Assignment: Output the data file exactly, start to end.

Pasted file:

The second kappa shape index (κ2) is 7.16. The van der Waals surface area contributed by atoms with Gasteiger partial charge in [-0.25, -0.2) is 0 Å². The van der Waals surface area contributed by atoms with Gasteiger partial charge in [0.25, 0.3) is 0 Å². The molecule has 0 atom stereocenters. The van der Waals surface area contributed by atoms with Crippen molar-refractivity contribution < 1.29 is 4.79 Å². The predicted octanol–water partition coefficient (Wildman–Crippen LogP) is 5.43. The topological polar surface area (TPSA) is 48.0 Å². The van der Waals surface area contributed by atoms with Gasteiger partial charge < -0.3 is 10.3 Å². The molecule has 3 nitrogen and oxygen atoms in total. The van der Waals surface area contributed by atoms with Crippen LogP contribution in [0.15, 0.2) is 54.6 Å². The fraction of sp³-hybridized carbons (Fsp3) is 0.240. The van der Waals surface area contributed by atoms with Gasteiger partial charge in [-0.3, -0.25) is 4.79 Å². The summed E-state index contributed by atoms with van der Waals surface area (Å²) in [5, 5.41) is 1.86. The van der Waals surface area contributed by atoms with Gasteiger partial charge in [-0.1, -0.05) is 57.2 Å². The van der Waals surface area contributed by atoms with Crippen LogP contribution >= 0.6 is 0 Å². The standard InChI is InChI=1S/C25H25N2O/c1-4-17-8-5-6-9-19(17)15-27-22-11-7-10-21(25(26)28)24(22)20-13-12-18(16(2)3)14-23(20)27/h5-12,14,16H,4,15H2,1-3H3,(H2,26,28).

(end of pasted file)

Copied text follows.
The second kappa shape index (κ2) is 7.16. The van der Waals surface area contributed by atoms with Gasteiger partial charge in [-0.25, -0.2) is 0 Å². The van der Waals surface area contributed by atoms with Gasteiger partial charge in [0.25, 0.3) is 0 Å². The molecule has 0 atom stereocenters. The van der Waals surface area contributed by atoms with Crippen molar-refractivity contribution < 1.29 is 4.79 Å². The predicted octanol–water partition coefficient (Wildman–Crippen LogP) is 5.43. The topological polar surface area (TPSA) is 48.0 Å². The van der Waals surface area contributed by atoms with Gasteiger partial charge < -0.3 is 10.3 Å². The molecule has 3 nitrogen and oxygen atoms in total. The van der Waals surface area contributed by atoms with Crippen LogP contribution in [0.15, 0.2) is 54.6 Å². The fraction of sp³-hybridized carbons (Fsp3) is 0.240. The van der Waals surface area contributed by atoms with Gasteiger partial charge in [-0.3, -0.25) is 4.79 Å². The summed E-state index contributed by atoms with van der Waals surface area (Å²) in [5, 5.41) is 1.86. The van der Waals surface area contributed by atoms with Gasteiger partial charge in [-0.1, -0.05) is 57.2 Å². The van der Waals surface area contributed by atoms with Crippen LogP contribution >= 0.6 is 0 Å². The standard InChI is InChI=1S/C25H25N2O/c1-4-17-8-5-6-9-19(17)15-27-22-11-7-10-21(25(26)28)24(22)20-13-12-18(16(2)3)14-23(20)27/h5-12,14,16H,4,15H2,1-3H3,(H2,26,28).